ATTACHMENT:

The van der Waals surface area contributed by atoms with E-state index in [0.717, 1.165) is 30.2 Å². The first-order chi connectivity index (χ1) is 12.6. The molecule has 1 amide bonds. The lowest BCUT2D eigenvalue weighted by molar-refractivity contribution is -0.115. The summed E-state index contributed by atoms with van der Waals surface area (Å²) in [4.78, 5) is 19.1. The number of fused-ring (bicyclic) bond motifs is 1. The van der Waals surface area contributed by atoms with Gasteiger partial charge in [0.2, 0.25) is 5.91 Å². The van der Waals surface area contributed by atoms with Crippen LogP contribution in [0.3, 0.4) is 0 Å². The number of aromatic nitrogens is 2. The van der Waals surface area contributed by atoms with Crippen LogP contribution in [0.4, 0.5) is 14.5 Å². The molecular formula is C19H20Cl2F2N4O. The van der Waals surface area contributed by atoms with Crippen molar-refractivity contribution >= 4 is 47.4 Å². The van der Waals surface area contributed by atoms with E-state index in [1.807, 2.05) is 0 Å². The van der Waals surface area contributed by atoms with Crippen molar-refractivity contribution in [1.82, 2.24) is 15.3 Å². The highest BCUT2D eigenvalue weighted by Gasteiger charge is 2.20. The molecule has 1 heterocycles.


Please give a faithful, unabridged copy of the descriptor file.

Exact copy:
The van der Waals surface area contributed by atoms with E-state index in [0.717, 1.165) is 30.2 Å². The first-order chi connectivity index (χ1) is 12.6. The molecule has 1 amide bonds. The lowest BCUT2D eigenvalue weighted by molar-refractivity contribution is -0.115. The summed E-state index contributed by atoms with van der Waals surface area (Å²) in [4.78, 5) is 19.1. The number of fused-ring (bicyclic) bond motifs is 1. The van der Waals surface area contributed by atoms with Gasteiger partial charge in [0.2, 0.25) is 5.91 Å². The van der Waals surface area contributed by atoms with Crippen LogP contribution in [0.3, 0.4) is 0 Å². The number of aromatic nitrogens is 2. The van der Waals surface area contributed by atoms with Crippen LogP contribution in [0.4, 0.5) is 14.5 Å². The molecular formula is C19H20Cl2F2N4O. The van der Waals surface area contributed by atoms with Crippen molar-refractivity contribution >= 4 is 47.4 Å². The van der Waals surface area contributed by atoms with E-state index in [1.807, 2.05) is 0 Å². The van der Waals surface area contributed by atoms with Crippen molar-refractivity contribution in [1.82, 2.24) is 15.3 Å². The highest BCUT2D eigenvalue weighted by Gasteiger charge is 2.20. The molecule has 1 heterocycles.